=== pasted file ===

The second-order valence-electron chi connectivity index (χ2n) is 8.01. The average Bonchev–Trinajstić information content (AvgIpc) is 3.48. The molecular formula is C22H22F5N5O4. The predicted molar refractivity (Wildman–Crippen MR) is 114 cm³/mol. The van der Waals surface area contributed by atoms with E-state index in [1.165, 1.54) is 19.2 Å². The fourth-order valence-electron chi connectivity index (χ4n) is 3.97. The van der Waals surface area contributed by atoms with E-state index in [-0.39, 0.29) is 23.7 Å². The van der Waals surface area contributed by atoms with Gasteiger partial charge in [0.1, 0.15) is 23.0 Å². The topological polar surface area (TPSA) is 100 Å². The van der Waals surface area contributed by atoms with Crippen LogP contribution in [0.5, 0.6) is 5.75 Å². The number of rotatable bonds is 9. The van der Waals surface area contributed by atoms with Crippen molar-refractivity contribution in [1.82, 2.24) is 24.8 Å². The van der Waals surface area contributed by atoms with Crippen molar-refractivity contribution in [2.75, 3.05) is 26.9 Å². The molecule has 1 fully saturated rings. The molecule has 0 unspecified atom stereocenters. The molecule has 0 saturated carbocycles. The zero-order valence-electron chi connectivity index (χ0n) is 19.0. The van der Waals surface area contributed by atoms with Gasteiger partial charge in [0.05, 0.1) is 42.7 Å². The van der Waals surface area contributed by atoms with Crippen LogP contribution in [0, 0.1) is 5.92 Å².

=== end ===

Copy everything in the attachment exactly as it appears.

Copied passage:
The second-order valence-electron chi connectivity index (χ2n) is 8.01. The average Bonchev–Trinajstić information content (AvgIpc) is 3.48. The molecular formula is C22H22F5N5O4. The predicted molar refractivity (Wildman–Crippen MR) is 114 cm³/mol. The van der Waals surface area contributed by atoms with E-state index in [1.165, 1.54) is 19.2 Å². The fourth-order valence-electron chi connectivity index (χ4n) is 3.97. The van der Waals surface area contributed by atoms with E-state index in [-0.39, 0.29) is 23.7 Å². The van der Waals surface area contributed by atoms with Gasteiger partial charge in [0.1, 0.15) is 23.0 Å². The topological polar surface area (TPSA) is 100 Å². The van der Waals surface area contributed by atoms with Crippen LogP contribution in [0.5, 0.6) is 5.75 Å². The number of rotatable bonds is 9. The van der Waals surface area contributed by atoms with Crippen molar-refractivity contribution in [1.82, 2.24) is 24.8 Å². The van der Waals surface area contributed by atoms with Crippen molar-refractivity contribution in [2.75, 3.05) is 26.9 Å². The molecule has 1 fully saturated rings. The molecule has 0 unspecified atom stereocenters. The molecule has 0 saturated carbocycles. The zero-order valence-electron chi connectivity index (χ0n) is 19.0. The van der Waals surface area contributed by atoms with Gasteiger partial charge in [0.05, 0.1) is 42.7 Å². The van der Waals surface area contributed by atoms with Crippen LogP contribution in [0, 0.1) is 5.92 Å².